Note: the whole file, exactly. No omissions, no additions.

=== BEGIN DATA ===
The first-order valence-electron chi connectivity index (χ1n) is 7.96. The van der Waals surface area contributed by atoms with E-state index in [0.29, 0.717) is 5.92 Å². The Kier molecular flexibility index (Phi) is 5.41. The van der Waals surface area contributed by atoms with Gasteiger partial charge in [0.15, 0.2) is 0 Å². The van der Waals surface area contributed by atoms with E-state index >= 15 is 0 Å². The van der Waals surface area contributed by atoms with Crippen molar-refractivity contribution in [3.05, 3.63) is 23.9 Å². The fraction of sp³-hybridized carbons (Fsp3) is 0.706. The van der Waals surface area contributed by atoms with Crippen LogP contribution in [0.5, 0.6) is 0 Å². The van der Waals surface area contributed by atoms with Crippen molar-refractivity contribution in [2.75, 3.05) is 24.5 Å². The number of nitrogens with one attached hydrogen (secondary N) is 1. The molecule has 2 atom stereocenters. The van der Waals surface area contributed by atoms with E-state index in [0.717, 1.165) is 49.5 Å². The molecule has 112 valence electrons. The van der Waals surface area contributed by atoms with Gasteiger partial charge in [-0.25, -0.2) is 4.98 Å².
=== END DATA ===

The first-order valence-electron chi connectivity index (χ1n) is 7.96. The van der Waals surface area contributed by atoms with E-state index in [0.29, 0.717) is 5.92 Å². The Kier molecular flexibility index (Phi) is 5.41. The van der Waals surface area contributed by atoms with Gasteiger partial charge in [0.15, 0.2) is 0 Å². The van der Waals surface area contributed by atoms with E-state index >= 15 is 0 Å². The van der Waals surface area contributed by atoms with Crippen molar-refractivity contribution in [3.05, 3.63) is 23.9 Å². The fraction of sp³-hybridized carbons (Fsp3) is 0.706. The van der Waals surface area contributed by atoms with Crippen LogP contribution in [0.5, 0.6) is 0 Å². The van der Waals surface area contributed by atoms with Crippen molar-refractivity contribution in [2.75, 3.05) is 24.5 Å². The number of nitrogens with one attached hydrogen (secondary N) is 1. The molecule has 2 atom stereocenters. The van der Waals surface area contributed by atoms with E-state index in [0.717, 1.165) is 49.5 Å². The molecule has 112 valence electrons. The van der Waals surface area contributed by atoms with Gasteiger partial charge in [-0.25, -0.2) is 4.98 Å².